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Tuesday of the 32nd Week in Ordinary Time

Daily Mass Readings for Tuesday of the 32nd Week in Ordinary Time

Cycle 1 is used in odd numbered years and Cycle 2 is used in even numbered years. The gospel is the same for both years.

  • First Reading (Cycle 1) – Wisdom 2:23–3:9: God created humans for immortality, but death came through envy. The just, though appearing dead, are in peace and hope, as God tests and finds them worthy, promising eternal glory.
  • First Reading (Cycle 2) – Titus 2:1-8, 11-14: Teachings urge older men and women to exemplify virtue, self-control, and faith, guiding the younger to live with integrity and righteousness, in anticipation of Christ’s saving grace.
  • Responsorial Psalm (Cycle 1) – Psalm 34: I will continually praise the Lord, whose justice and attentiveness to the righteous brings rescue and comfort, especially to the brokenhearted and distressed.
  • Responsorial Psalm (Cycle 2) – Psalm 37: Trust in the Lord and do good to dwell securely and receive your heart’s desires. The Lord guides and watches over the just, ensuring their eternal inheritance.
  • Gospel Luke 17:7-10: Jesus taught the Apostles about humility in service, using the example of a servant’s expected duties. Just as a servant fulfills their role without expecting gratitude, so should the Apostles consider themselves as merely doing their duty to God when they obey His commands, without seeking special recognition or reward.

We are unprofitable servants; we have done what we were obliged to do.

Luke 17:10

Themes for the Gospel for Tuesday of the 32nd Week in Ordinary Time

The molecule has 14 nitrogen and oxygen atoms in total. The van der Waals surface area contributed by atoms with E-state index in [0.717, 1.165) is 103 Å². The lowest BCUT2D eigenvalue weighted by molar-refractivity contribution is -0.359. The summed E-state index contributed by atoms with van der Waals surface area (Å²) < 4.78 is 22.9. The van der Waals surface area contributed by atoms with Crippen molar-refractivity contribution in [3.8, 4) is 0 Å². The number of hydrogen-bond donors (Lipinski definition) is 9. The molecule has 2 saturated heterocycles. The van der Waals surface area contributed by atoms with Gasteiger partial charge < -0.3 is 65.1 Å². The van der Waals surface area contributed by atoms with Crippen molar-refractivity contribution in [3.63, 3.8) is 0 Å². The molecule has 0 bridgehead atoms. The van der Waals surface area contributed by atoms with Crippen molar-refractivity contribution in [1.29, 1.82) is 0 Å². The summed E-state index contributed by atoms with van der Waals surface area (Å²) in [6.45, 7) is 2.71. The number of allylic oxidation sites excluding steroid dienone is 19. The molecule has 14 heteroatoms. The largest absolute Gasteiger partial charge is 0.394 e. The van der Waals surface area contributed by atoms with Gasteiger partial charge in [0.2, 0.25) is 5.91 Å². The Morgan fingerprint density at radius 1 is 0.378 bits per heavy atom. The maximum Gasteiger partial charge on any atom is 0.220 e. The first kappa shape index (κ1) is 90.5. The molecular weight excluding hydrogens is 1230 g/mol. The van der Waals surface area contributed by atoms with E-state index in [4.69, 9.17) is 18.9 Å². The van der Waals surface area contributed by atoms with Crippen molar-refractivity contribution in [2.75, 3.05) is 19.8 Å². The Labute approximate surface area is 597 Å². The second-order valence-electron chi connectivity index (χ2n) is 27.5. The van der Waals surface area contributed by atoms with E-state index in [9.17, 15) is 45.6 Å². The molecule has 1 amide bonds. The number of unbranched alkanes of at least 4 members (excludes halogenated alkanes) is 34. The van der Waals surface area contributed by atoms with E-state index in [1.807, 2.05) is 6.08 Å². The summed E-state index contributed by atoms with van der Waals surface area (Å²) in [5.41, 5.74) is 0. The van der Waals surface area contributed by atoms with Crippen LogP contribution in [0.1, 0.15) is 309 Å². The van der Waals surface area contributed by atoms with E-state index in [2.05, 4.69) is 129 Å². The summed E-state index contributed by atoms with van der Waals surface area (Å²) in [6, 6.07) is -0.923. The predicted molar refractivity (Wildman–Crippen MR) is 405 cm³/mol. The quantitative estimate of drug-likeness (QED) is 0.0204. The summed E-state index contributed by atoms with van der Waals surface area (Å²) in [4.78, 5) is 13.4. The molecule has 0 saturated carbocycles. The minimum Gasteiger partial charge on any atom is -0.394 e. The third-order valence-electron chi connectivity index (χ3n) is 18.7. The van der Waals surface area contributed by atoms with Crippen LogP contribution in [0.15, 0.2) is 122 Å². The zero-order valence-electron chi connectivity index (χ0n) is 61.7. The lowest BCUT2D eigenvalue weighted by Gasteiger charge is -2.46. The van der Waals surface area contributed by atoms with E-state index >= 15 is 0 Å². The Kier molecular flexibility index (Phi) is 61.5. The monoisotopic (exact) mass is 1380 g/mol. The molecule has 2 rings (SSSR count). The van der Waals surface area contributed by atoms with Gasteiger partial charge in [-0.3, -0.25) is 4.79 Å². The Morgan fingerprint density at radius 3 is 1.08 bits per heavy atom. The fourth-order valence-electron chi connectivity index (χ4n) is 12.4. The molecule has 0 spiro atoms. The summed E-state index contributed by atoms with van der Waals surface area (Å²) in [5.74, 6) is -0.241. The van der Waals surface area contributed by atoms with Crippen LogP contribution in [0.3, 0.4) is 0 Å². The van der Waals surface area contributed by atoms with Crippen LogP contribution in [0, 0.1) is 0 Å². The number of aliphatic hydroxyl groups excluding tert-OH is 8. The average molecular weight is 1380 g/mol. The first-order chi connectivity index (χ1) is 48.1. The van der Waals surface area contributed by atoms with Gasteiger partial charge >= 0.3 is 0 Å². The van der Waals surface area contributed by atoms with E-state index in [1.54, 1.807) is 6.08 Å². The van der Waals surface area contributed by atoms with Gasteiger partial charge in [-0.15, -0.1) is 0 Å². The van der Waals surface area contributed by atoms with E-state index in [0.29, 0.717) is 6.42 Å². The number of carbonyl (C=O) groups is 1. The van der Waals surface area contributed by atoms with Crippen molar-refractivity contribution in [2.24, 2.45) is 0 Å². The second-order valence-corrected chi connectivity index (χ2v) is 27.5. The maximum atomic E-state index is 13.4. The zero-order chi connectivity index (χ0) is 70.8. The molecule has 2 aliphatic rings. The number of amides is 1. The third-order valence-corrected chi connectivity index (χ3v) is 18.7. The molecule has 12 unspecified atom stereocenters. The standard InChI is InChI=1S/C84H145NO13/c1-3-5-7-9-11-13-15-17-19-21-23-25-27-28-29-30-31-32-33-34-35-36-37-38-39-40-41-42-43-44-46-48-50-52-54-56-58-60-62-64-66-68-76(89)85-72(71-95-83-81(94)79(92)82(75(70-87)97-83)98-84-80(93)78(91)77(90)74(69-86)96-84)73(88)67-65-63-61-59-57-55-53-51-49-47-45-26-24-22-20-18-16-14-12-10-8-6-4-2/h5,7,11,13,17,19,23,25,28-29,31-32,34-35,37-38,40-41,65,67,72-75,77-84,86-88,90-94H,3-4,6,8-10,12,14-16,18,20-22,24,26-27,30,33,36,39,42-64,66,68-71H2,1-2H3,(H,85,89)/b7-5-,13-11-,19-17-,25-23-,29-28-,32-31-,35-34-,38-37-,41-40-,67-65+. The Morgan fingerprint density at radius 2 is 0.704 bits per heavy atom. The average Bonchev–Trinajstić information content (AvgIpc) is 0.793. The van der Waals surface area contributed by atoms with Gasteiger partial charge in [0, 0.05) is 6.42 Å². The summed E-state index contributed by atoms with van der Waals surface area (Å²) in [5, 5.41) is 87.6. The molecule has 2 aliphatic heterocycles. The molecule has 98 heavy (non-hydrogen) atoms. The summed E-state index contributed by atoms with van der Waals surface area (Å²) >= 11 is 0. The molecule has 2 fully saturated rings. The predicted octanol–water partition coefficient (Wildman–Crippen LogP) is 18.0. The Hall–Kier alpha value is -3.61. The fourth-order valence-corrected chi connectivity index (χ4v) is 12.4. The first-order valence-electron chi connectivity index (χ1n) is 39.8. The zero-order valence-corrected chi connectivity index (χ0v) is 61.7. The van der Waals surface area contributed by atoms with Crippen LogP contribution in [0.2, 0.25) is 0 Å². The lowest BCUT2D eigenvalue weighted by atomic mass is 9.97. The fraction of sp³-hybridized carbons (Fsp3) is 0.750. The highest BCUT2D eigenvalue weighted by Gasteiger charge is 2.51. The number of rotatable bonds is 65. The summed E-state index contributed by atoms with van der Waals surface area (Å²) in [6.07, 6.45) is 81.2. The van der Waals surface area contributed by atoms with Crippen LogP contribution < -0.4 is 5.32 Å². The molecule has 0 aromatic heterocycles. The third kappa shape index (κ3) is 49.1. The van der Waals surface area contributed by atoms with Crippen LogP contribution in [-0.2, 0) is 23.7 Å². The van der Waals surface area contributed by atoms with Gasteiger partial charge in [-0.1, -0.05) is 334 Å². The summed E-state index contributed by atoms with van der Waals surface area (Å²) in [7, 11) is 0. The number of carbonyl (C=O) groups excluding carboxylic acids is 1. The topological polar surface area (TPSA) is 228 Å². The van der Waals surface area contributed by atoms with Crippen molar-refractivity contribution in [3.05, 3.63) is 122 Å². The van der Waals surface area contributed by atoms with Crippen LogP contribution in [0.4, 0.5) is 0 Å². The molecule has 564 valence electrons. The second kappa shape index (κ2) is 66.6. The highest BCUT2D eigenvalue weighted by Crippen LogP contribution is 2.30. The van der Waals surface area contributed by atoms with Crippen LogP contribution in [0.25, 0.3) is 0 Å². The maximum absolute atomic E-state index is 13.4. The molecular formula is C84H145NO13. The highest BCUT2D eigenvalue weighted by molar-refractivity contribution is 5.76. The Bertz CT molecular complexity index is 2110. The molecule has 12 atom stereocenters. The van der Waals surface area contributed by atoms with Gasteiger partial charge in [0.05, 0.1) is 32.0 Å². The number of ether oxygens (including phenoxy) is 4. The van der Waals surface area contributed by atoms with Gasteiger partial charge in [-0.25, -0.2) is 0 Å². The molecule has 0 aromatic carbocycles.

• Humility in Service: This passage emphasizes the humility expected of a servant of God. It teaches that performing one’s duties faithfully is what is expected, and one should not seek extra praise for fulfilling these obligations.
  • Attitude of Servanthood: Jesus highlights the attitude of a servant who does not expect immediate reward or recognition. This reflects the Christian call to serve God and others selflessly, without seeking personal gain or accolades.
  • Obedience and Duty: The narrative underscores the importance of obedience and dutiful service in the life of a believer. It suggests that fulfilling God’s commands is a basic expectation, not something extraordinary.
  • The Unprofitable Servant: The term “unprofitable” or “unworthy” servant implies that one cannot earn God’s grace through works alone. It points to the idea that salvation and grace are gifts from God, not wages earned by our deeds.
  • Perspective on God’s Grace: This passage can be seen as a reminder that all our services and good works are responses to the grace we have already received. It encourages a perspective where believers see themselves as always indebted to God’s mercy, never earning it by their actions.
  • Kingdom Values: The teaching contrasts worldly values of reward and recognition with Kingdom values of humility and selfless service. It challenges believers to adopt a Kingdom-oriented mindset in their service to God and others.

Thoughts for Tuesday of the 32nd Week in Ordinary Time

In the Gospel for Tuesday of the 32nd Week in Ordinary Time, Luke 17:7-10, we find Jesus illustrating the humble position of servants. This passage encourages a profound reflection on our attitude towards service and duty in our Christian life. In this parable, the servants, after completing their work, do not expect special recognition or reward; they simply acknowledge that they have done what they were obligated to do. This is a powerful metaphor for our spiritual journey, calling us to a life of humble service without seeking accolades or earthly rewards.